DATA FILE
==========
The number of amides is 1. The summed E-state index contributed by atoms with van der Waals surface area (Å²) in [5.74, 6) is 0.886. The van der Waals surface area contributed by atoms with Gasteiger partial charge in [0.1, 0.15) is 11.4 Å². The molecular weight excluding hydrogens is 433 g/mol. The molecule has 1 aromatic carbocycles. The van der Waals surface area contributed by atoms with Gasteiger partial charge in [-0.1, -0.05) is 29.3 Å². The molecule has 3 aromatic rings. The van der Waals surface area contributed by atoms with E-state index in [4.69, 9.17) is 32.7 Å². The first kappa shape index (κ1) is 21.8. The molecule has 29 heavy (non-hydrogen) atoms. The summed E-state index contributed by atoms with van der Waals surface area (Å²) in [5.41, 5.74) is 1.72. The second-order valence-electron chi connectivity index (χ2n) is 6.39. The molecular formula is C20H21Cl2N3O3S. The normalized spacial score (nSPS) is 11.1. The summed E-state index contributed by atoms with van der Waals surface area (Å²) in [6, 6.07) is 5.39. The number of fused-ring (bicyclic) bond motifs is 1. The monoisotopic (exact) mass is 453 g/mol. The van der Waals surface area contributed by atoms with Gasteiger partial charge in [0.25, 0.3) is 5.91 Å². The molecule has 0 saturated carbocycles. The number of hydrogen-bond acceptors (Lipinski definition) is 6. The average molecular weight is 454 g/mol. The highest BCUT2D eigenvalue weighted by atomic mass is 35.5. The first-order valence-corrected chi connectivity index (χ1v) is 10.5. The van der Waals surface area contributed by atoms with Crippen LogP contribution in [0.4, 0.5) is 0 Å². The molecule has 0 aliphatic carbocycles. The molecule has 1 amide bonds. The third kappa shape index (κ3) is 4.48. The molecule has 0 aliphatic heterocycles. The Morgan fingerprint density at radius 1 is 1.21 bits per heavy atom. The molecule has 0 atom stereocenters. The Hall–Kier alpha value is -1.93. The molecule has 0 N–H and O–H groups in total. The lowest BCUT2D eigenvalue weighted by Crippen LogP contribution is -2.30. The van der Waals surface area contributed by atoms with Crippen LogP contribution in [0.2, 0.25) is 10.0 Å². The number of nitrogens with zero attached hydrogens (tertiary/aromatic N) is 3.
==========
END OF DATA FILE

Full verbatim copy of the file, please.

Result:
The number of amides is 1. The summed E-state index contributed by atoms with van der Waals surface area (Å²) in [5.74, 6) is 0.886. The van der Waals surface area contributed by atoms with Gasteiger partial charge in [0.1, 0.15) is 11.4 Å². The molecular weight excluding hydrogens is 433 g/mol. The molecule has 1 aromatic carbocycles. The van der Waals surface area contributed by atoms with Gasteiger partial charge in [-0.1, -0.05) is 29.3 Å². The molecule has 3 aromatic rings. The van der Waals surface area contributed by atoms with E-state index in [4.69, 9.17) is 32.7 Å². The first kappa shape index (κ1) is 21.8. The molecule has 29 heavy (non-hydrogen) atoms. The summed E-state index contributed by atoms with van der Waals surface area (Å²) in [5.41, 5.74) is 1.72. The second-order valence-electron chi connectivity index (χ2n) is 6.39. The molecular formula is C20H21Cl2N3O3S. The normalized spacial score (nSPS) is 11.1. The summed E-state index contributed by atoms with van der Waals surface area (Å²) in [6, 6.07) is 5.39. The number of fused-ring (bicyclic) bond motifs is 1. The monoisotopic (exact) mass is 453 g/mol. The van der Waals surface area contributed by atoms with Gasteiger partial charge in [0.25, 0.3) is 5.91 Å². The molecule has 0 saturated carbocycles. The number of hydrogen-bond acceptors (Lipinski definition) is 6. The average molecular weight is 454 g/mol. The highest BCUT2D eigenvalue weighted by atomic mass is 35.5. The first-order valence-corrected chi connectivity index (χ1v) is 10.5. The van der Waals surface area contributed by atoms with Crippen LogP contribution in [0.4, 0.5) is 0 Å². The molecule has 0 aliphatic carbocycles. The molecule has 1 amide bonds. The third kappa shape index (κ3) is 4.48. The molecule has 0 aliphatic heterocycles. The Morgan fingerprint density at radius 1 is 1.21 bits per heavy atom. The molecule has 0 atom stereocenters. The Hall–Kier alpha value is -1.93. The molecule has 0 N–H and O–H groups in total. The lowest BCUT2D eigenvalue weighted by Crippen LogP contribution is -2.30. The van der Waals surface area contributed by atoms with Crippen LogP contribution in [0.2, 0.25) is 10.0 Å². The number of nitrogens with zero attached hydrogens (tertiary/aromatic N) is 3.